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The Bachelor and the Bobby-Soxer (1947)

Approved  |   |  Comedy, Romance  |  1 September 1947 (USA)
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Ratings: 7.3/10 from 5,283 users  
Reviews: 55 user | 22 critic

A high school girl falls for a playboy artist with screwball results.



(original story and screen play)
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Title: The Bachelor and the Bobby-Soxer (1947)

The Bachelor and the Bobby-Soxer (1947) on IMDb 7.3/10

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Cast overview, first billed only:
Johnny Sands ...
Lillian Randolph ...
Veda Ann Borg ...
Dan Tobin ...
Ransom M. Sherman ...
Judge Treadwell (as Ransom Sherman)
Irving Bacon ...
Ian Bernard ...


Teenaged Susan Turner, with a severe crush on playboy artist Richard Nugent, sneaks into his apartment to model for him and is found there by her sister Judge Margaret Turner. Threatened with jail, Nugent agrees to date Susan until the crush abates. He counters Susan's comic false sophistication by even more comic put-on teenage mannerisms, with a slapstick climax. Written by Rod Crawford <>

Plot Summary | Add Synopsis


Rollicking Romantics!


Comedy | Romance


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Release Date:

1 September 1947 (USA)  »

Also Known As:

Suddenly It's Spring  »

Company Credits

Show detailed on  »

Technical Specs


Sound Mix:

(RCA Sound System)

Aspect Ratio:

1.37 : 1
See  »

Did You Know?


Myrna Loy was almost 23 years older than her on-screen sister Shirley Temple . See more »


When the main characters arrive at the picnic in a jalopy, the windshield is folded down but when they get out, it's back up. See more »


Margaret Turner: Susan's growing pains are rapidly becoming a major disease.
See more »


Featured in The 42nd Annual Academy Awards (1970) See more »


Happy Birthday to You
Written by Patty S. Hill and Mildred J. Hill
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User Reviews

Screwball Comedy With Strong Characters and Older Generation Angst
15 August 2005 | by See all my reviews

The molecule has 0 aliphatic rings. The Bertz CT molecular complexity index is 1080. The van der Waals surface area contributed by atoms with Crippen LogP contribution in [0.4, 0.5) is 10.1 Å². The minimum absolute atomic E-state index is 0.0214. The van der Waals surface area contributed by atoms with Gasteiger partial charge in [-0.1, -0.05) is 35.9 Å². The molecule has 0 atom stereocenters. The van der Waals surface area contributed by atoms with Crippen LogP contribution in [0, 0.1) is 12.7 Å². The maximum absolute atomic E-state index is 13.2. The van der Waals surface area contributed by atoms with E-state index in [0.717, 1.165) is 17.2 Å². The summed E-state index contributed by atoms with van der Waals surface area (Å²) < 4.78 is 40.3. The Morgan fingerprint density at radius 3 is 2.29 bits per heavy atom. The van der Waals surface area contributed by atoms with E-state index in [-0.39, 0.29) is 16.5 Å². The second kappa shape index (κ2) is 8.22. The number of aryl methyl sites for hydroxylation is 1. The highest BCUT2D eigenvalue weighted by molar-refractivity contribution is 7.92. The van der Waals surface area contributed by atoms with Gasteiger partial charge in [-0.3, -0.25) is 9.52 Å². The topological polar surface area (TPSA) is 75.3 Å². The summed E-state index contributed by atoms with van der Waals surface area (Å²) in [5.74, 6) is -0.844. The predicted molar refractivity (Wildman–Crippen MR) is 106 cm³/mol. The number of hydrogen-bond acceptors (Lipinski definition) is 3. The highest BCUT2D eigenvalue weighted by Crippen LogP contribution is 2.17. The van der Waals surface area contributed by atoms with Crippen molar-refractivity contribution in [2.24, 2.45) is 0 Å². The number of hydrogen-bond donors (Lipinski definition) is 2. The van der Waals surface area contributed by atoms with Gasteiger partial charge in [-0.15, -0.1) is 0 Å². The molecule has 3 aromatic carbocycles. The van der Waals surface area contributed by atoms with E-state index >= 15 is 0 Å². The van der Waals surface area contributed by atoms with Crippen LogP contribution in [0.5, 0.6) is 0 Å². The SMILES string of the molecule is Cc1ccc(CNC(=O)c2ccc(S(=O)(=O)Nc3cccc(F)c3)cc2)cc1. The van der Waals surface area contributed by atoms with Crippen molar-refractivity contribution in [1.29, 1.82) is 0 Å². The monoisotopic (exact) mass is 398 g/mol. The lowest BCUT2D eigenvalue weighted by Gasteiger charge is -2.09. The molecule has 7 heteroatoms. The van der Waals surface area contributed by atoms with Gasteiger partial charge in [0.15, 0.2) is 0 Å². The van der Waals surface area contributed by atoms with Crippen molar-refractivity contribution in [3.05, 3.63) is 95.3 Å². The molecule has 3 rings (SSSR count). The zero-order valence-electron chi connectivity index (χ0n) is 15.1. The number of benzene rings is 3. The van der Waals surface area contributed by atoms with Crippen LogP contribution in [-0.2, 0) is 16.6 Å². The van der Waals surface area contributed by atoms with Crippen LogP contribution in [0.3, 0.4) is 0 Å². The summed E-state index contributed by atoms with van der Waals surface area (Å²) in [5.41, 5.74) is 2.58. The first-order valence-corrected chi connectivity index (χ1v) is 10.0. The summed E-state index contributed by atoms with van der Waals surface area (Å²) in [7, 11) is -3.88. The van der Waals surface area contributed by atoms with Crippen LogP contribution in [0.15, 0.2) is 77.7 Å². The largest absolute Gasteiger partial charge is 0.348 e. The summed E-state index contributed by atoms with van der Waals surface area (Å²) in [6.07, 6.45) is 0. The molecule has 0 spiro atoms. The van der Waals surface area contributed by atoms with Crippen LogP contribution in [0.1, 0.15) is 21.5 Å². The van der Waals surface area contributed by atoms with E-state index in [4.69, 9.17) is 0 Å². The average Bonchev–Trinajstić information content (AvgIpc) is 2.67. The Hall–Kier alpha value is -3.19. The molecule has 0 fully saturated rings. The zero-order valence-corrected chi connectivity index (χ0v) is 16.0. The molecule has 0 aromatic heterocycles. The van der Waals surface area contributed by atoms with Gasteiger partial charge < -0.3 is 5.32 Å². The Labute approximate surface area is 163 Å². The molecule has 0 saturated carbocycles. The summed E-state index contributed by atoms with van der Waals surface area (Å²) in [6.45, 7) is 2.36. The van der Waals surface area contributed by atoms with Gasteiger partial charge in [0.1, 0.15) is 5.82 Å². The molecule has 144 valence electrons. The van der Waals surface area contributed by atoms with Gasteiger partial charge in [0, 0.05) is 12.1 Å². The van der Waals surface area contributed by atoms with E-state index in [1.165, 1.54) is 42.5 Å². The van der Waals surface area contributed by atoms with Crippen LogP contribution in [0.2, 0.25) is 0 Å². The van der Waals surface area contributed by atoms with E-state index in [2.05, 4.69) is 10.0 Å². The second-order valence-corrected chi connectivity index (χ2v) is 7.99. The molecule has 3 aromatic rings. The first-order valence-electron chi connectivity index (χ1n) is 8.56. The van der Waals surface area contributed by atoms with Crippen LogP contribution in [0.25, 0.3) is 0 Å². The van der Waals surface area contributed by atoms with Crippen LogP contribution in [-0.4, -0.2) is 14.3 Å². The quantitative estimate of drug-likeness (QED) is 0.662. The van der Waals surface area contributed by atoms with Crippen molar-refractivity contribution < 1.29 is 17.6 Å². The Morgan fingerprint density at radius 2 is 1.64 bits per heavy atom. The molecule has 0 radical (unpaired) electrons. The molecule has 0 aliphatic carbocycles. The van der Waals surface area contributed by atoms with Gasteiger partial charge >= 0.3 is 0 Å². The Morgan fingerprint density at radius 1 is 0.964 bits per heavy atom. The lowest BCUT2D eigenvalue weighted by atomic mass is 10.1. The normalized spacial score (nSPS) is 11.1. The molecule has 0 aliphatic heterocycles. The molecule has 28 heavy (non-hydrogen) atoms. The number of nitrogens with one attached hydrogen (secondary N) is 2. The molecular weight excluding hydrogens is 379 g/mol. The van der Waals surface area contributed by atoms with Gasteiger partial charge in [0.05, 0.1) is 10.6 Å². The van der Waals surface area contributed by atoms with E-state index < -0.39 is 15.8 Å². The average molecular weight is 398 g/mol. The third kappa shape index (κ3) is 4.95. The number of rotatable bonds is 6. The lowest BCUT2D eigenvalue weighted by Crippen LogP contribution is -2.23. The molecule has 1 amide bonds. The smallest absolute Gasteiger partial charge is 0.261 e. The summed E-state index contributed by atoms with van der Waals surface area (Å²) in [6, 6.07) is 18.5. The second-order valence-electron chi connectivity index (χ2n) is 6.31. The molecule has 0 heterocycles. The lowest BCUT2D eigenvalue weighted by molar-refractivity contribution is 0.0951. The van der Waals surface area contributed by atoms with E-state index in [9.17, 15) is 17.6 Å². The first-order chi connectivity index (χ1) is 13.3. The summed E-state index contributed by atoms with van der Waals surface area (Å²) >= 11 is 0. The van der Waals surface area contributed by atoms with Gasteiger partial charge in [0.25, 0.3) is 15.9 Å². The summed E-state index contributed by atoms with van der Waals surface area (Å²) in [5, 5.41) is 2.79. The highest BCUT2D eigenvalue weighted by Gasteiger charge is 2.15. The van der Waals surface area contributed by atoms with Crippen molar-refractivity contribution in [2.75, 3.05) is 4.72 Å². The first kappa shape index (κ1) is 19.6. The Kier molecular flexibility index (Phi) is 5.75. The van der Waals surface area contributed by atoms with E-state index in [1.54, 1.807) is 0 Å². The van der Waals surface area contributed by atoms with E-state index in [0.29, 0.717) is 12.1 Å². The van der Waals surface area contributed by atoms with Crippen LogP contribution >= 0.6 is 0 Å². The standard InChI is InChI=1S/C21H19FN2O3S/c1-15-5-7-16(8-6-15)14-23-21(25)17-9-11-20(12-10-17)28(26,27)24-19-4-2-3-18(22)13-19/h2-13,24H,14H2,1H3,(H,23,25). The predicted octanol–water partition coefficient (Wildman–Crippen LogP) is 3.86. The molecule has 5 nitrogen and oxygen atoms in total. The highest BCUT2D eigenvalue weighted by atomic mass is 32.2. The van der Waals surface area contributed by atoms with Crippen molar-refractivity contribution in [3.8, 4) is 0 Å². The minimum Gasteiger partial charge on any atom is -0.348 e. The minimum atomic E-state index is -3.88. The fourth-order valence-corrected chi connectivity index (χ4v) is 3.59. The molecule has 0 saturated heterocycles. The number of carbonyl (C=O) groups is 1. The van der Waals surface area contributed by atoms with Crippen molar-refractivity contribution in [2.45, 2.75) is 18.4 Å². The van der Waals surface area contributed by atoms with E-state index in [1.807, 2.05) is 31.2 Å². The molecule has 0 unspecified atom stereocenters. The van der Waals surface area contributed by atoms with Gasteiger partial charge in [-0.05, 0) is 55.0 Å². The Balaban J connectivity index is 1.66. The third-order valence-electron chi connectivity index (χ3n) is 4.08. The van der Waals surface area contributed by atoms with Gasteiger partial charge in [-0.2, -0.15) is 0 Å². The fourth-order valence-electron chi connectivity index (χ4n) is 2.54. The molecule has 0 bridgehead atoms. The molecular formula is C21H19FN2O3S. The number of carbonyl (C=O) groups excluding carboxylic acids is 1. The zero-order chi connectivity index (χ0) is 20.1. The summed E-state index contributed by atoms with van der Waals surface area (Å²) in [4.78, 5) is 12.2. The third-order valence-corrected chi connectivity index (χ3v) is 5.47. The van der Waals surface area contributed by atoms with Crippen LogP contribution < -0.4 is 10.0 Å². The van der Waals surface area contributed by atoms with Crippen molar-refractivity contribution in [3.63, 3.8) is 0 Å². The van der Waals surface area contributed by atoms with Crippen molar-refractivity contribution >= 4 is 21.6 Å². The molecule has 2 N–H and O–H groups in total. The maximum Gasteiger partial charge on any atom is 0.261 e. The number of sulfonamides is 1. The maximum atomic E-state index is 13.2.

This film is one of the most copied in the history of Hollywood, I claim. I find it is clever without being profound, its characters are unusually believable and well-developed; and it is a light-hearted look from beginning to end at a very interesting plot question--the precocity of young people who lack categorizing definitions, life-experience and therefore the context to make prioritized value decisions; in a word, it's about the problems adults have with children who want to act as grown ups without having the means to do so successfully. The central character of this film is a successful bachelor named Richard Nugent. Through no fault of his own, the artist ends up in court before Judge Margaret Turner who recognizes his innocence but warns him not to appear before her again on a similar charge, caused by a lady in a night club.,. The situation then become complicated by Nugent's appearance before a high-school class as speaker, an event at which Margaret's daughter falls in love with him despite or because of the difference in their ages. Margaret enlists his help when a casual put-off remark results in the daughter's showing up at Nugent's apartment to be painted. Her idea is to have him continue to see Susan, in the hopes the daughter will realize she belongs with someone nearer her own age. The result is merriment that takes many forms, including physical contests at a picnic where Nugent finds himself the rival of Margaret's boyfriend while trying to lose for Susan's sake; a basketball game where he must champion her erstwhile beau from the bleachers; and family occasions where the dialogue turns frequently hilarious. The best thing about this screwball comedy, to me as a writer, is the gradual development of relationships it allows the audience to share. Fundamentally, the film concerns five persons--Nugent, played with charm by Cary Grant, intelligent Myrna Loy as Margaret, pretty Shirley Temple as a fast-growing Susan, her daughter, Rudy Vallee as Grant's rival, prefiguring his stuffy role in "How to Succeed in Business" and other comedies, and Lillian Randolph as long-suffering Bessie, the family's maid and confidant-adviser. The happy ending achieved for all in this story-line is the result of the common sense shown by Loy and Grant; the 'screwball' aspect which is not a genre, but rather a way-of-handling social-mores comedy, is here made to serve a plot that involves several hard-working normative people in a situation that should never have happened but has in fact happened. The production values of this bright comedy are far-above-average I suggest in every respect. Leigh Harline's music is understated and very useful, and the cinematography by Robert de Grasse and Nichloas Musuraca is high-contrast B/W and very good in a number of types of scenes. Director Irving Reis and writer Sidney Sheldon keep the film's pace and style very swift and consistent. Art Direction by Carroll Clark and Albert S. D'Agostino and the set decorations by James Altwies and Darrell Silvera add to the elegance and fun of the production. Edward Stevenson provided the gowns. Among the cast, Cary Grant is very-well cast it seems to me as the suave, womanizing and genial Nugent; he also portrays exasperation very nicely, and his reading of comedic one-liners is one of his best professional strengths. Myrna Loy suggests her sensuous side so well that she fits perfectly the stuffy role of a judge who is decidedly unstuffy. Her confidant in the film other than Randolph is Ray Collins, always a great listener and man with a wisecrack or sage advice. Temple is very good indeed as a teenager; her teenaged films are for me the best of her filmic outings. Vallee created a whole new career for himself as droll comedic second-lead with this impersonation; and Randolph is very strong as the understanding servant-cum-friend. Others in the cast include Veda Ann Borg, Dan Tobin, Harry Davenport and Ransom Sherman. All the younger people in the film are well-chosen by my standards. The film introduces the nonsensical "You remind me of a man" mnemonic, which became the springboard for "The Power", Frank M. Robinson's sci-fi classic, and a fine film of the 1960s. This is a dialogue and situation comedy with elements of satire and more. It is frequently as good as its award-winning screenplay would lead one to expect it would be, and then some. Civilized angst about the younger generation perhaps never seemed to be funnier than in this movie.